On December 16, 1944, after two hours of constantly artillery bombardment, the Germans sent in 200,000 fresh troops. So far, everything was going in the Axis’ favor, from the weather to the landscape to the element of surprise. The only thing the Americans could do was to hold up in Bastogne and St. Vith.

Why the Siege of Bastogne was the defining moment for the 101st Airborne
Since Bastogne had large open farmlands around it, this wasn’t much… But it was something.

Two days later, on December 18, the soldiers of the 101st were completely surrounded in the town of Bastogne. They had little ammunition, barely any food, and most soldiers didn’t even have cold-weather gear. Reinforcements were inbound, but it would take a week for Patton to arrive. Most of the senior leadership was elsewhere, leaving the task of holding ground entirely on the shoulders of the troops.

A night-time raid by the Germans on the Division Service Area took out almost the entirety of the 101st medical company. By the time of the morning of December 19, Americans were outnumbered five to one — and so the Germans moved in.

On paper, this was a completely uphill battle. The only thing Brigadier General Anthony McAuliffe could do was have his men form a 360-degree perimeter around the 333rd Artillery Battalion’s guns. Ultimately, this tightly controlled circle was the advantage they needed.

Why the Siege of Bastogne was the defining moment for the 101st Airborne
The funniest part of this battle was that the Germans spent hours trying to decipher the hidden meaning behind McAuliffe’s message. It was just a politely worded, “f*ck you.”
(U.S. Army)

As the Germans prodded, trying to find a hole in Allied defenses, troops were be able to communicate with each other and quickly adjust, fortifying areas to meet their attackers. When the Germans pivoted and believed they’d found a new approach, the protected artillery guns opened fire. They’d regroup and try another approach, only to be met by American troops once again. This pattern continued on through the battle.

The fighting was intense but McAuliffe’s defense held like a charm. On December 22, General von Lüttwitz, the German commander, gave the American’s their “demands.”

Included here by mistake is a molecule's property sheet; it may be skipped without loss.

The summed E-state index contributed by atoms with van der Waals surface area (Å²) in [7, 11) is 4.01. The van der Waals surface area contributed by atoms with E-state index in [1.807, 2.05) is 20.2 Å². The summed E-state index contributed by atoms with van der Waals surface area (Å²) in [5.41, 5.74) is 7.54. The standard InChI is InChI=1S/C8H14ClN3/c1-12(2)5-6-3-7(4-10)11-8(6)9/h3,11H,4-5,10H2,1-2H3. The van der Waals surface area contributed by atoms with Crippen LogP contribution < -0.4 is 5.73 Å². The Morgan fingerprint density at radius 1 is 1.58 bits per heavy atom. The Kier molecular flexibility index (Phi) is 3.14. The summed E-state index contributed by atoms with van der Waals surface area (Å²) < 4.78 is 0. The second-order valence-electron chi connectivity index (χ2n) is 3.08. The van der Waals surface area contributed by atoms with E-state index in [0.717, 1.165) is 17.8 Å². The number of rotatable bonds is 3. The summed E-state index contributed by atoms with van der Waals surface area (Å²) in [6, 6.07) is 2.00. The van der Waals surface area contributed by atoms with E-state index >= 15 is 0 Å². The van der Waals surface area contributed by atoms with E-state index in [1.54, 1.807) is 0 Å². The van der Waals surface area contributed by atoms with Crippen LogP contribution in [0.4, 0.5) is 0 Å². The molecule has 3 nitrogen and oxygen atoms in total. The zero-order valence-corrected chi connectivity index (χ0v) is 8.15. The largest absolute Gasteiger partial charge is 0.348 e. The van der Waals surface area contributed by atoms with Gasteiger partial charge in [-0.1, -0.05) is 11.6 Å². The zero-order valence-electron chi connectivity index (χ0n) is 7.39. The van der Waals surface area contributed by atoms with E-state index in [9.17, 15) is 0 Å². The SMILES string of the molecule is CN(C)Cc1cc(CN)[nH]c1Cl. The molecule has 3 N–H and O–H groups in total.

“There is only one possibility to save the encircled U.S.A. troops from total annihilation: that is the honorable surrender of the encircled town. In order to think it over a term of two hours will be granted beginning with the presentation of this note.”

McAuliffe’s response, in its entirety, was as follows:

To the German Commander. NUTS! The American Commander.

Why the Siege of Bastogne was the defining moment for the 101st Airborne

“This is undoubtedly the greatest American battle of the war and will, I believe, be regarded as an ever-famous American victory.” – Churchill

This riled the Germans up even more. The Germans put all of their efforts into trying to wrest Bastogne from the 101st Airborne — at the expense of securing Antwerp. The American line was broken several times by panzers, but artillery shells would effectively pluck German armor out long enough for Allied infantrymen to retake their position.

On December 23, the skies finally opened up and the 101st started to bring in reinforcements and supplies via airdrop. It’s not an understatement to say that they were only holding on by the skin of their teeth. American P-47 Thunderbolts came to the rescue, relieving artillery who’d almost entirely run out of ammo. The panzers, which had been painted green and brown for summertime, stuck out like a sore thumb against the snow. The narrow passageways the tanks had to travel meant the tanks couldn’t escape the wrath of the Thunderbolts.

Throughout it all, the Battered Bastards of Bastogne endued. Patton arrived on December 26th, finally evening the odds and breaking off the Ardennes Offensive. But all of that couldn’t have been done without the ferocity of the Screaming Eagles holding down Bastogne.